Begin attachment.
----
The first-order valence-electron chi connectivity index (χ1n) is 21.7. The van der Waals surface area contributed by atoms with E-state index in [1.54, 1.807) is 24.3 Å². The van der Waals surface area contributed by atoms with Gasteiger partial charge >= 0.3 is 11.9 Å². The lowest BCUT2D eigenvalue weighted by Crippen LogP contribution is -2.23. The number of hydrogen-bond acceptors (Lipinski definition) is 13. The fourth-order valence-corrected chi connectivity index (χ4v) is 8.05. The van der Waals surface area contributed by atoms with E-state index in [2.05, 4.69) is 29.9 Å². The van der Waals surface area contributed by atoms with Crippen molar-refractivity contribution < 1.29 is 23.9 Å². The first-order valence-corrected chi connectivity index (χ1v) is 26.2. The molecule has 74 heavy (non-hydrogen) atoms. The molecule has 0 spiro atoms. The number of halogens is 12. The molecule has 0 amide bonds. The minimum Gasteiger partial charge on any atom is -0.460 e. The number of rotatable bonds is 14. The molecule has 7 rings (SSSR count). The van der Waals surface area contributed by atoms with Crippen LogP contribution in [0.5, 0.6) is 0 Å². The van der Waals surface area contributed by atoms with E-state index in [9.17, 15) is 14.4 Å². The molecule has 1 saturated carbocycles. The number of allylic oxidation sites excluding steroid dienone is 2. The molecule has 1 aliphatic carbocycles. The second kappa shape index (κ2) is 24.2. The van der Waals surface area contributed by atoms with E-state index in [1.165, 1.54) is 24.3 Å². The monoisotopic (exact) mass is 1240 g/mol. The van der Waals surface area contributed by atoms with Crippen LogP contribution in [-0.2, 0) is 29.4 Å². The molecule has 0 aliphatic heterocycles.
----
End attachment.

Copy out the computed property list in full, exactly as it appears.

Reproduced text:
The first-order valence-electron chi connectivity index (χ1n) is 21.7. The van der Waals surface area contributed by atoms with E-state index in [1.54, 1.807) is 24.3 Å². The van der Waals surface area contributed by atoms with Gasteiger partial charge >= 0.3 is 11.9 Å². The lowest BCUT2D eigenvalue weighted by Crippen LogP contribution is -2.23. The number of hydrogen-bond acceptors (Lipinski definition) is 13. The fourth-order valence-corrected chi connectivity index (χ4v) is 8.05. The van der Waals surface area contributed by atoms with E-state index in [2.05, 4.69) is 29.9 Å². The van der Waals surface area contributed by atoms with Crippen molar-refractivity contribution < 1.29 is 23.9 Å². The first-order valence-corrected chi connectivity index (χ1v) is 26.2. The molecule has 74 heavy (non-hydrogen) atoms. The molecule has 0 spiro atoms. The number of halogens is 12. The molecule has 0 amide bonds. The minimum Gasteiger partial charge on any atom is -0.460 e. The number of rotatable bonds is 14. The molecule has 7 rings (SSSR count). The van der Waals surface area contributed by atoms with Crippen LogP contribution in [0.5, 0.6) is 0 Å². The van der Waals surface area contributed by atoms with E-state index in [9.17, 15) is 14.4 Å². The molecule has 1 saturated carbocycles. The number of allylic oxidation sites excluding steroid dienone is 2. The molecule has 1 aliphatic carbocycles. The second kappa shape index (κ2) is 24.2. The van der Waals surface area contributed by atoms with E-state index in [1.165, 1.54) is 24.3 Å². The monoisotopic (exact) mass is 1240 g/mol. The van der Waals surface area contributed by atoms with Crippen LogP contribution in [-0.2, 0) is 29.4 Å². The molecule has 0 aliphatic heterocycles.